Becca Mann is a gifted young writer with enormous potential. However she needs the firm hand of a mature content editor who is willing to tell her “no.” Her debut novel, The Stolen Dragon of Quanx, follows the adventures of Kale, a fisherman’s daughter, and her band of friends as they risk everything to save their people from a group of conniving dragons. The novel is an action-filled adventure with plenty of interesting twists and turns along the way, and Mann stays true to the feel of epic fantasy without falling victim to a lot of the tropes. The action sequences are well choreographed and help move the story forward.
The biggest problem with the novel, however, is a huge lack of consistency in both world-building and character development. Some of the world-building issues may be a matter of Mann’s age showing (she published the book at the age of sixteen). Much of the setting construction seems to stem from a naiveté of how cultures work. For example, two enemy tribes share a warrior training ground and allow their young to mingle. Most cultures don’t allow their soldiers to hang out with the enemy, and Mann never really provides any reason for this; I assume because it didn’t occur to her this was actually a problem. There are also simply too many deus ex machina moments for the reader to suspend belief over the course of the entire story. Things happen just at the moment they need to in order to keep the plot moving. Characters change their minds on a whim for no real reason. It is like the entire society is populated by people with mild disorganized schizophrenia.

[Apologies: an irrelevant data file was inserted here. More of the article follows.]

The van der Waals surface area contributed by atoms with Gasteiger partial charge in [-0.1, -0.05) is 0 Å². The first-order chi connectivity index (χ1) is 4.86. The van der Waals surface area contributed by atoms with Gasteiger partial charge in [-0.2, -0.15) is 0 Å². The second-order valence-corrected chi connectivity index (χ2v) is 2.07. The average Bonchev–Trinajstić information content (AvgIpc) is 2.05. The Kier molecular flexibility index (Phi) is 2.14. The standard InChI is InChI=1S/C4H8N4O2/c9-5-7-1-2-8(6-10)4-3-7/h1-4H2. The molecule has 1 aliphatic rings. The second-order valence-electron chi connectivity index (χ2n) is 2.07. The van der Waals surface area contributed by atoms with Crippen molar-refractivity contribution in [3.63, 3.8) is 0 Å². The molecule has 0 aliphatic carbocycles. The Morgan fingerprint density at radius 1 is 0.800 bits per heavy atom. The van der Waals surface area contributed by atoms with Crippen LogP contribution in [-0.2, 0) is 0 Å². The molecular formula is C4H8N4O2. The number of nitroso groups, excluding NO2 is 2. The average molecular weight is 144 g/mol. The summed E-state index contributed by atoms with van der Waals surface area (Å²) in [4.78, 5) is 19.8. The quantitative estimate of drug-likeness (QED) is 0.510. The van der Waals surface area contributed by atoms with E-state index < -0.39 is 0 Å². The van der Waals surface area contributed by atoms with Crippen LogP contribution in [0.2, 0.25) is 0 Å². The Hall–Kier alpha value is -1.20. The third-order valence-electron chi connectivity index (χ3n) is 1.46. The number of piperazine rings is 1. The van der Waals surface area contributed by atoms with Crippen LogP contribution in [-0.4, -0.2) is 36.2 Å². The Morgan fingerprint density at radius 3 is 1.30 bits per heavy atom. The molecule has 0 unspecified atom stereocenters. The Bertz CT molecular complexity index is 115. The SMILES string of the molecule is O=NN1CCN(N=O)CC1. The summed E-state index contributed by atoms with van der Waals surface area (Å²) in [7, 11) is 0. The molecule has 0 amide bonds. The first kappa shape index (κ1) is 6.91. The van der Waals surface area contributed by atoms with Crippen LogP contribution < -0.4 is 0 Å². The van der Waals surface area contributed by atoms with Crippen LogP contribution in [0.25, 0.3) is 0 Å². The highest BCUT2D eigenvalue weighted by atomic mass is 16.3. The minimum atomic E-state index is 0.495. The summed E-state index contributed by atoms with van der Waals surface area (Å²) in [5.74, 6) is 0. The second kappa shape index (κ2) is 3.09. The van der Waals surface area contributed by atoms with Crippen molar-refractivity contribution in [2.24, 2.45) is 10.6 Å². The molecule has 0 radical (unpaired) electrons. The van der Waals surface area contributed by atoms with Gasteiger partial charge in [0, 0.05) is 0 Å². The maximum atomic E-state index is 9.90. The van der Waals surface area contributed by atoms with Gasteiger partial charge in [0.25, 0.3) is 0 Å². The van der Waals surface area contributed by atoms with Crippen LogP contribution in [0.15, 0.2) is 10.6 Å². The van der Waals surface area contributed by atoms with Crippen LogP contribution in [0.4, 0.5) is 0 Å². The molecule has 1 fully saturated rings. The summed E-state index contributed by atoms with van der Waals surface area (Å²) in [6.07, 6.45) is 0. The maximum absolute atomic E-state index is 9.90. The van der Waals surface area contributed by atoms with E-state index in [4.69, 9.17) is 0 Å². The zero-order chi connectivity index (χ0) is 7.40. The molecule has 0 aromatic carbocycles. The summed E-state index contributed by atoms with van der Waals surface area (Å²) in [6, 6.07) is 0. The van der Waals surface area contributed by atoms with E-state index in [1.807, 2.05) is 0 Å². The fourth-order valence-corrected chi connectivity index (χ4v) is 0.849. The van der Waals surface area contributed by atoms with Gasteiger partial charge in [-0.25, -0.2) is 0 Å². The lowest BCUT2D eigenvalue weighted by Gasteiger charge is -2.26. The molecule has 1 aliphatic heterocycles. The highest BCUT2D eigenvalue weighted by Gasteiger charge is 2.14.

Teen readers will probably overlook the inconsistencies, and if you can read pass them there is a fine story here. But long-time readers of high fantasy will struggle to turn a blind eye to plot hole after plot hole caused by a lack of consistency.
Reviewer Note: I was given a comp copy of this book for review.